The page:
As two specific case studies, we have applied ProphNet to prioritize candidate genes and protein domains associated to diseases. ProphNet has been compared with rcNet for gene-disease prioritization and with DomainRBF for domain-disease prioritization, since these methods were recently proposed and reported better results than previous methods [10, 16]. ProphNet was run on a global graph composed of diseases, genes and protein-domains interconnected networks, while rcNet and DomainRBF were run on a genes-diseases and domains-diseases networks, respectively, as proposed by their authors. It is important to note that the ProphNet base case execution using only the gene and disease networks would obtain the same results than rcNet. The data sources used are described in detail in Section Data sources.

We tested the performance of the different methods on several leave-one-out (LOO) cross-validation experiments and for predicting new associations recently added to OMIM. To measure the performance of the different prioritization methods, we used Receiver Operating Characteristic (ROC) curves. ROC curves plot the true positive rate vs. the false positive rate at various threshold settings. The area under the ROC curve (AUC) was also computed. Finally, the average ranking position of the true target in the prioritized lists obtained by each method was also computed and normalized by dividing by the total number of elements in the list (5080 diseases in this case). We also computed p-values for comparing the average ranking values using two-tailed t-tests and the Bonferroni correction.

For the results reported for ProphNet, α was set to 0.9, the error threshold in the flow propagation was set to κ = 10- 5and γ = 0.00375. For rcNet, we set the parameters to the values providing better results according to the authors: α = 0.9, β = 0.9 and κ = 10- 5[10] and used the enumeration-correlation based version.

Data sources

The disease phenotype network has been extracted from OMIM [22] using text mining techniques as described in [2]. Also, to perform a fair comparison of the results to those reported by rcNet, we used a version of OMIM from May, 2007 [10]. The obtained disease network contains 5080 OMIM disease phenotypes. The arcs are weighted with a value in the range [0, 1]. This weight measures the similarity between two phenotypes as the inverse of the distance between the feature vectors obtained by counting the occurrences of each term from the anatomy and disease sections of the Medical Subject Headings Vocabulary (MeSH) in the description text for the corresponding entries in OMIM. The obtained disease network contains a total of 19,729 weighted interactions.

The gene network has been obtained from the Human Protein Reference Database (HPRD [23]). This protein-protein interaction network contains 32,331 unique interactions between 8,919 proteins. The network connecting genes and phenotypes has been extracted directly from OMIM (phenotype-gene relationship fields) obtaining 1,393 relationships.

The domain network has been derived from DOMINE [24] and InterDom [25] containing 48,778 unique relations between 5,490 domains. Relations between domains and genes were extracted from pFam [26]. Relations between domains and phenotypes have been extracted from Pfam and annotations of nsSNPs in the UniProt database [27].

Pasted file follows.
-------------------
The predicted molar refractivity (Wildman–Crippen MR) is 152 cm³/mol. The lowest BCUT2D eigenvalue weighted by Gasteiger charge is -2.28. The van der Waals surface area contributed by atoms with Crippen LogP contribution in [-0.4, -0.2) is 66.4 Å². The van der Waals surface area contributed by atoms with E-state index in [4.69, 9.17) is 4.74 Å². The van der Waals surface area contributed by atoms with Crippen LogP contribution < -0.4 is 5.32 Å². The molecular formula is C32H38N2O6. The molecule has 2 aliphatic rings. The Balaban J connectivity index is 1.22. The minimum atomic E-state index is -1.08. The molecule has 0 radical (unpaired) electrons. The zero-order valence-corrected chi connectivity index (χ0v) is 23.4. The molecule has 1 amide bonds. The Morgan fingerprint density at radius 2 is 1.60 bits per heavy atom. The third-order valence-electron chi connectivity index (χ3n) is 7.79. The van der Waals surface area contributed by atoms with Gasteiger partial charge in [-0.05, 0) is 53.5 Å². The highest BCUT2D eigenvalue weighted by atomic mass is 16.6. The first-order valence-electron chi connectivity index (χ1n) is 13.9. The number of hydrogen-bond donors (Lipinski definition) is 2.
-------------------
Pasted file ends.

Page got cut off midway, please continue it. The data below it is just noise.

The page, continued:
The three networks (genes, protein domains and diseases) have simultaneously been used in the experiments performed with ProphNet. RcNet was executed using only the gene and disease networks, since this method does not allow to integrate more than two networks. DomainRBF was run on the domain and disease networks due to the same limitations.

Gene-disease validation

To check whether the prioritization methods rcNet and ProphNet were able to retrieve a known relationship between a gene and a disease, we performed a leave-one-out cross-validation using gene-phenotype relations from OMIM. For each gene-phenotype relation reported in OMIM, we run the two algorithms on a network in which the explicit arc connecting the gene and phenotype of interest was removed. The gene of interest was set as the query set and the methods were asked to rank all the phenotypes associated to this query set.

The obtained ROC curves are shown in Figure 4. AUC values and avg. rank values for the target disease are displayed in Table 1. We can see that ProphNet outperforms rcNet in this test, ranking the target phenotype in a significantly higher position (corrected p-value < 0.05), with lower standard deviation and obtaining better AUC values. The high difference in terms of AUC value (over 10%) also suggests that the achieved improvement is not due to ProphNet prioritizing a little better those targets poorly prioritized by rcNet, but these targets being prioritized at the top by our method while they are poorly prioritized by rcNet. It is also important to note that, although a high percentage of the cases were prioritized in the top of the ranking, we found some results that were really worse ranked by both methods, significantly increasing the mean ranking and setting it far from the top 1 position. This also applies to experiments described in the following two sections.
https://static-content.springer.com/image/art%3A10.1186%2F1471-2105-15-S1-S5/MediaObjects/12859_2014_Article_6248_Fig4_HTML.jpg
Figure 4

ROC curves ProphNet vs. rcNet. ROC curves for gene-disease prioritizations with ProphNet and rcNet.

Table 1

Tests results

Test

Method

AUC

Normalized

mean ranking (Std.Dev)

Gene-disease

ProphNet

0.9393

0.0609 (0.1597)

LOO

rcNet

0.80572

0.1944 (0.2448)

Gene-disease

ProphNet

0.80717

0.1930 (0.2618)

new associations

rcNet

0.71636